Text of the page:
Being a cyclist in the Netherlands, you need to adhere to the rules and regulations. On crossing the rules are indicated with road markings and traffic signs. The design and priority at crossings is mostly dependant on the type of road.

Intersection with equal priority
When the two roads that cross are considered equal, the priority is also equal. This means traffic coming from the right has priority. Equal priority is indicated by a raised intersection or by the absence of priority markings. Equal priority is not indicated by a sign.

Image result for haaientanden

Priority intersection
When a local road (mostly mixed traffic, 30 km/h) crosses a distributor road (separated cycle infrastructure, 50 km/h), the distributor road has priority over the local road. When two distributor roads cross, one has priority over the other (indicated with a sign). Before crossing or entering a priority road you have to give right of way to traffic on the priority road. This is indicated with 'shark teeth' or in dutch called "haaientanden" markings (white priority triangles) and a traffic sign. If the priority triangles points towards you it means you must stop and give way to other traffic wich may be appraoching.


Exit constructionExit construction
The crossing of a local road and distributor road can also be marked with an exit construction on the local road. The sidewalk is raised at the crossing and cars exiting or entering the local road have to give priority to all traffic on the priority road (also pedestrians). There is no sign indicating priority.





In built-up areas, if the roundabout does not have a separate cycle lane, you have to give right of way to the drivers or cyclists that are already on the roundabout. Once on the roundabout, you have the right of way. It will be easier to get on a roundabout that does have a separate cycle lane. You will usually have the right of way on the motorized traffic. This is indicated by the shark teeth markings (white priority triangles) for traffic exiting the roundabout. You may have the right of way, but it is always a good idea to check and make sure that others are giving it to you. Especially cars and trucks exiting the roundabout can easily overlook your presence. Try to have as much eye contact as possible.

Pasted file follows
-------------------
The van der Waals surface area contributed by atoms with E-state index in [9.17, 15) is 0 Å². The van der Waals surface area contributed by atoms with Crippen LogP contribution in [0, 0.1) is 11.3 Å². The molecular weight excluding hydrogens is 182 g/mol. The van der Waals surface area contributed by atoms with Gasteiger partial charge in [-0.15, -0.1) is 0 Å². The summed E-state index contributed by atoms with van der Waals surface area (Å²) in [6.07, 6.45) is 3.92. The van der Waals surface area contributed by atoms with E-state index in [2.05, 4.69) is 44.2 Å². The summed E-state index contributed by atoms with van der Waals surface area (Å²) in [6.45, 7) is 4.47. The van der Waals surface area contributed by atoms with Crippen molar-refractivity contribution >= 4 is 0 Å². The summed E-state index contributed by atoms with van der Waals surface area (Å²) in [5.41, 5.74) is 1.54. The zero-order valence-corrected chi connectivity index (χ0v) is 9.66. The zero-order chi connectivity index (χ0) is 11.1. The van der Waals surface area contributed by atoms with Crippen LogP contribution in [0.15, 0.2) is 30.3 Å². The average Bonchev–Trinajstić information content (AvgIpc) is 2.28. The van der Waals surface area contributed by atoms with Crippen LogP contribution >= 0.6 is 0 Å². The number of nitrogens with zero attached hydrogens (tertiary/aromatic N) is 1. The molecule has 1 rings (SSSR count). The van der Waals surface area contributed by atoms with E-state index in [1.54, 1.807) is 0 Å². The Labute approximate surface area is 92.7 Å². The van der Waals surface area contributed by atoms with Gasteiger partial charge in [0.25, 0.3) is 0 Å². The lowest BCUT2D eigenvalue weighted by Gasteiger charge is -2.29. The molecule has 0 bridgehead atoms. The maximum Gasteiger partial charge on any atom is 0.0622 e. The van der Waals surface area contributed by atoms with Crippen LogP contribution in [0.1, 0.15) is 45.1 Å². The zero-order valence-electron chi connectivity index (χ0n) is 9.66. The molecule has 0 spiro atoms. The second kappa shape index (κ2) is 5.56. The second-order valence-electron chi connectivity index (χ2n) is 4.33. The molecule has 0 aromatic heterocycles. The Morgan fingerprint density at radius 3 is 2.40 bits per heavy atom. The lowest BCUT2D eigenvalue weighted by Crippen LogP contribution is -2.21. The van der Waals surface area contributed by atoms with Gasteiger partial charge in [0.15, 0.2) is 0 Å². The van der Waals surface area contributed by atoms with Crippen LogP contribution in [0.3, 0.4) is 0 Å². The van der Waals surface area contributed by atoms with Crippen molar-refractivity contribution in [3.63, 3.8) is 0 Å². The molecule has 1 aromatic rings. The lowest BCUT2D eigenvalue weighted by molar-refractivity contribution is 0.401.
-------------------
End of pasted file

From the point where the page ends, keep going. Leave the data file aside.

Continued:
RoundaboutThe priority rules on roundabouts outside built-up areas are fairly simple: cyclists never have the right of way over the motorized traffic. This is indicated through the use of give-way road markings (white priority triangles, see photo) on the cycle lane and the traffic sign (see above). You do not have the right of way on the motorized traffic entering the roundabout nor on the traffic exiting it (roundabout near Ede).

Be especially cautious on roundabouts that have a two-way cycle track, as they can be confusing both for you as for the car drivers. They may not be expecting cyclists coming from their left! When exiting this type of roundabout, carefully indicate your intentions. This is not only cautious behaviour, but it also keeps the drivers from unnecessarily having to wait for your action.